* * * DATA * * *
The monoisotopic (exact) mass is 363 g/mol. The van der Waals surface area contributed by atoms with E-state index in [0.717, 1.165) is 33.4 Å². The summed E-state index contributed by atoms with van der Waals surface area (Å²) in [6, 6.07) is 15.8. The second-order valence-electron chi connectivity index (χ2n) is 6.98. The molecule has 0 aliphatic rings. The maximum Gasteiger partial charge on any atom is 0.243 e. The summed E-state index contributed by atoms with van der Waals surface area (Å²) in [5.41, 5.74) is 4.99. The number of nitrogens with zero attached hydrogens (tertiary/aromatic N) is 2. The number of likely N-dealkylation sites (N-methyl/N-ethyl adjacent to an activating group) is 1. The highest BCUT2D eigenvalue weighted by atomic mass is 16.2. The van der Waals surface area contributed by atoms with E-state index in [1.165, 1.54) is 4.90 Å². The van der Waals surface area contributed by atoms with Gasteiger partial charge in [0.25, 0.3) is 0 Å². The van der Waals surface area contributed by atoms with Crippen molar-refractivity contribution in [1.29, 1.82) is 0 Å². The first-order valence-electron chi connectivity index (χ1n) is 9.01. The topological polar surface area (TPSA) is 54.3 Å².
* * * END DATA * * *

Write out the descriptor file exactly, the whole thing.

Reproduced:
The monoisotopic (exact) mass is 363 g/mol. The van der Waals surface area contributed by atoms with E-state index in [0.717, 1.165) is 33.4 Å². The summed E-state index contributed by atoms with van der Waals surface area (Å²) in [6, 6.07) is 15.8. The second-order valence-electron chi connectivity index (χ2n) is 6.98. The molecule has 0 aliphatic rings. The maximum Gasteiger partial charge on any atom is 0.243 e. The summed E-state index contributed by atoms with van der Waals surface area (Å²) in [5.41, 5.74) is 4.99. The number of nitrogens with zero attached hydrogens (tertiary/aromatic N) is 2. The number of likely N-dealkylation sites (N-methyl/N-ethyl adjacent to an activating group) is 1. The highest BCUT2D eigenvalue weighted by atomic mass is 16.2. The van der Waals surface area contributed by atoms with E-state index in [1.165, 1.54) is 4.90 Å². The van der Waals surface area contributed by atoms with Gasteiger partial charge in [0.25, 0.3) is 0 Å². The van der Waals surface area contributed by atoms with Crippen molar-refractivity contribution in [1.29, 1.82) is 0 Å². The first-order valence-electron chi connectivity index (χ1n) is 9.01. The topological polar surface area (TPSA) is 54.3 Å².